I want to get the error output from compiling a C++ file using shellscript. When I pass argument to shellscript , for ex: argument is the name of the .cpp file : data.cpp,
and that argument seems only be able to deal with "echo" but not with g++ as:

g++ $1.cpp 2> err.txt

doesn't work
So I decided to call only the shellscript(without argument) and in that :

g++ *.cpp 2> err.txt

then it works
Is there any way to deal with this kind of argument for other commands , not with "echo" command purely (to write stream)

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The script you've written will work, you just need to pass the filename without the .cpp extension.

Where you've used '$1.cpp' in your script:
If you pass 'data.cpp' as a parameter when you run the script, '$1.cpp' will expand to 'data.cpp.cpp'. Which is why it's not working for you, the shell will be unable to find a file called data.cpp.cpp.

So to solve it you could do one of two things:

1. You could call your script and just pass the filename without the extension e.g.:

./buildit.sh ./data

BTW: For the sake of argument, we'll assume your script is called 'buildit.sh'.

Now $1.cpp will expand to data.cpp and g++ will attempt to build your file and the output will be saved to err.txt.


2. Remove the .cpp file extension from your script:

g++ $1 2> err.txt

Now you can call the script from the command line and get it to build data.cpp like this:

./buildit.sh ./data.cpp

And gcc will attempt to build the file and pipe any output into a file called 'err.txt'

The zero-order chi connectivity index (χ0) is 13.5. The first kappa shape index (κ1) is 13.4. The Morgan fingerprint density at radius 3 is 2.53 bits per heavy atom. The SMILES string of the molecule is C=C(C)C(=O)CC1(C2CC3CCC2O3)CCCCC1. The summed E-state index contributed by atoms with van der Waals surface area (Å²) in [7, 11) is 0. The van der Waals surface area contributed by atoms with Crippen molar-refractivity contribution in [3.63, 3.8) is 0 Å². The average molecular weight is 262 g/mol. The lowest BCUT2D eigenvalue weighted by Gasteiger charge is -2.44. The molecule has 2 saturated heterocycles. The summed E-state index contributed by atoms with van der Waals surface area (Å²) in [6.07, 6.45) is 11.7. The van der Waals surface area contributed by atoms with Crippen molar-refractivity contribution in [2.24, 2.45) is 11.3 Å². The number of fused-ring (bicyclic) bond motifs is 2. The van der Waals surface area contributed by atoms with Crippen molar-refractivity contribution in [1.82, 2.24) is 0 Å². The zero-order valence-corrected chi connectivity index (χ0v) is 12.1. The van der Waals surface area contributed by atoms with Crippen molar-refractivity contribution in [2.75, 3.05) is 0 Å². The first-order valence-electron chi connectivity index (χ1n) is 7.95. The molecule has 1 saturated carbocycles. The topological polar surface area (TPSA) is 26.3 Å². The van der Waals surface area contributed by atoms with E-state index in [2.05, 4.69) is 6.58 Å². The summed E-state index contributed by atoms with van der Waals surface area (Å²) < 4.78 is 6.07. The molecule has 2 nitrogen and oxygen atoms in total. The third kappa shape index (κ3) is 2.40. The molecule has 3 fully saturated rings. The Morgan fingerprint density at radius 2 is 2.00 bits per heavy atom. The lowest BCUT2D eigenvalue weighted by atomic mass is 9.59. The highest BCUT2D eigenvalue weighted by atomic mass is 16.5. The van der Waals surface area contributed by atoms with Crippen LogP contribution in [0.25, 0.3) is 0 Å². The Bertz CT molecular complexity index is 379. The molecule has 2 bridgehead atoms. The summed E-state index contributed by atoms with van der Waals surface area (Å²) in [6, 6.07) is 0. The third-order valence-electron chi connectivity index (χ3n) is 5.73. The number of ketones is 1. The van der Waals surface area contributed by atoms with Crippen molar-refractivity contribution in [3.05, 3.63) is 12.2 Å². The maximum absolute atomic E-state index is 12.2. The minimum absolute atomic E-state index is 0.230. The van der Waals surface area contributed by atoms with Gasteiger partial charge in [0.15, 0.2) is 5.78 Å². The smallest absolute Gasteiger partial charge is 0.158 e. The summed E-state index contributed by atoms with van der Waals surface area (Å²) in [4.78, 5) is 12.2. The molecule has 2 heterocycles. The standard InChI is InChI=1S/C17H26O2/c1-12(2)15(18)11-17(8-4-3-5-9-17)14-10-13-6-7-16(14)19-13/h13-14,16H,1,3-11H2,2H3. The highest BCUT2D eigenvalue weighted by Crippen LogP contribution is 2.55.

Obviously, the above examples assume that the script and the .cpp file are in the same directory, if they were in different directories then you'd need to use the full paths to each.
So if you had the shellscript in a directory called 'scripts' in your home directory and the .cpp file was in a directory in home called 'cpp', then you'd drop to a command line and do something like this:

~/scripts/buildit.sh ~/cpp/data.cpp

NOTE: In case you didn't know the tilde '~' is an alias for the current users home directory (i.e. /home/username/ )

Anyway, hope this is of some use!
Cheers for now,

thank you. I follow and it works with command line input directly. But I forgot to inform that last time I used Java to call the command (also what I wanna ask last time):

String cmd = "./controller.sh data" ;
//workDir is the directory string
Process pr = Runtime.getRuntime().exec(cmd , null, workDir);

and Java did nothing. may be Java can't interprete that, can it ?

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